A heartbreaking lawsuit involving malignant mesothelioma is making its way through the Louisiana state court system, with four brothers recently winning a positive ruling as they seek justice for their late sister.
The case involves the death of Mary Jane Wilde, sister of the Legendre brothers; Stephen, Paul, Ragus, and Percy, Jr.
The siblings lost their sister in 2016 to complications from malignant mesothelioma, and have filed a wrongful death claim against Huntington Ingalls, Inc., blaming the company’s Avondale shipyard for her death.
The story of what happened to Mary Jane Wilde is not uncommon. The Legendre siblings’ father, Percy Legendre, worked at Avondale shipyard when they were children in the 1940s. His day-to-day activities put him in engine rooms, and in constant contact with asbestos dust.
When Percy left work each day and went home to his family, he unwittingly carried these asbestos fibers into the home, where he would play with Mary Jane. Years later she was diagnosed with mesothelioma as a result of this second-hand exposure.
When the brothers filed suit, they claimed the company failed to warn employees of asbestos’ risks. They did not pursue the case on strict liability grounds. Despite this, the company’s attorneys tried to skirt some of its liability by filing a motion to remove the case to the Eastern District of Louisiana, defending itself by saying it had been working on behalf of the government.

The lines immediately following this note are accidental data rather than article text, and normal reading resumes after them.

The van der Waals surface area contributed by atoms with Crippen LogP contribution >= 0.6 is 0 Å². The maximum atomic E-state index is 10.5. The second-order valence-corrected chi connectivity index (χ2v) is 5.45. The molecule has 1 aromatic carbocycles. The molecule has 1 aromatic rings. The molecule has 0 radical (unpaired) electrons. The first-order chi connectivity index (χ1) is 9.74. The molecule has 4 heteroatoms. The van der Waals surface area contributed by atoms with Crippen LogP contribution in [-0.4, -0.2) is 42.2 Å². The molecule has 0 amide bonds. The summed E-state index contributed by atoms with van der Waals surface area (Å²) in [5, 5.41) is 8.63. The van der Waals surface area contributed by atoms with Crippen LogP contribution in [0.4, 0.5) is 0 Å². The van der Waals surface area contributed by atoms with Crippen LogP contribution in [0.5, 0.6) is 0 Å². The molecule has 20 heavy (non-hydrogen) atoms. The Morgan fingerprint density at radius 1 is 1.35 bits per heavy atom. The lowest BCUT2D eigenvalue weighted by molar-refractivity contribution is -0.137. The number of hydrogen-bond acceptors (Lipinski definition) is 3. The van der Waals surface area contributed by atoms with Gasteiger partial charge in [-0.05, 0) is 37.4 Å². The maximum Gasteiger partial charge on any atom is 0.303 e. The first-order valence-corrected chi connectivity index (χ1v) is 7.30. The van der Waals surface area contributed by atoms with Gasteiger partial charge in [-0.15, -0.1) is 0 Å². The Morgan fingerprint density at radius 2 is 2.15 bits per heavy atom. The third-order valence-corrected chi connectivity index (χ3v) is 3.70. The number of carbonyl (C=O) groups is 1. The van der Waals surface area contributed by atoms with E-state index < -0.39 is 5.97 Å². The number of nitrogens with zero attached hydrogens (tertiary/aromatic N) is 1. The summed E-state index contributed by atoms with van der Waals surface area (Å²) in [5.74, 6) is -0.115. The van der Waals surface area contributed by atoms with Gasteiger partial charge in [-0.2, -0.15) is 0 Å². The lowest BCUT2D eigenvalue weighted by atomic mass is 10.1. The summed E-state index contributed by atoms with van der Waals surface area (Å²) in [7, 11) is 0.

In the face of Avondale’s motion, the brothers moved to remand and the district court agreed. When Avondale appealed the court’s decision, the United States Court of Appeals Fifth Circuit upheld the lower court decision.
Although the court agreed that the case had involved work for the government, they indicated that the law only demands removal to federal court under certain circumstances, and where the company being sued was required by the government to act as they did. I
n the case of Avondale, the court said that the company was “free to adopt the safety measures the plaintiffs now allege would have prevented their injury.”
In other words, Avondale could have taken steps to protect Mr. Legendre, and to warn of asbestos’ dangers, without being in conflict with the requirements placed on it by the government. The brothers’ case will now be able to continue in front of a jury.
If you or someone you love has been diagnosed by malignant mesothelioma or any other asbestos related disease, you need to talk to somebody who knows all the intricate details about the disease, and the resources available to you. Contact the Patient Advocates at Mesothelioma.net today to learn more. We can be reached at 1-800-692-8608.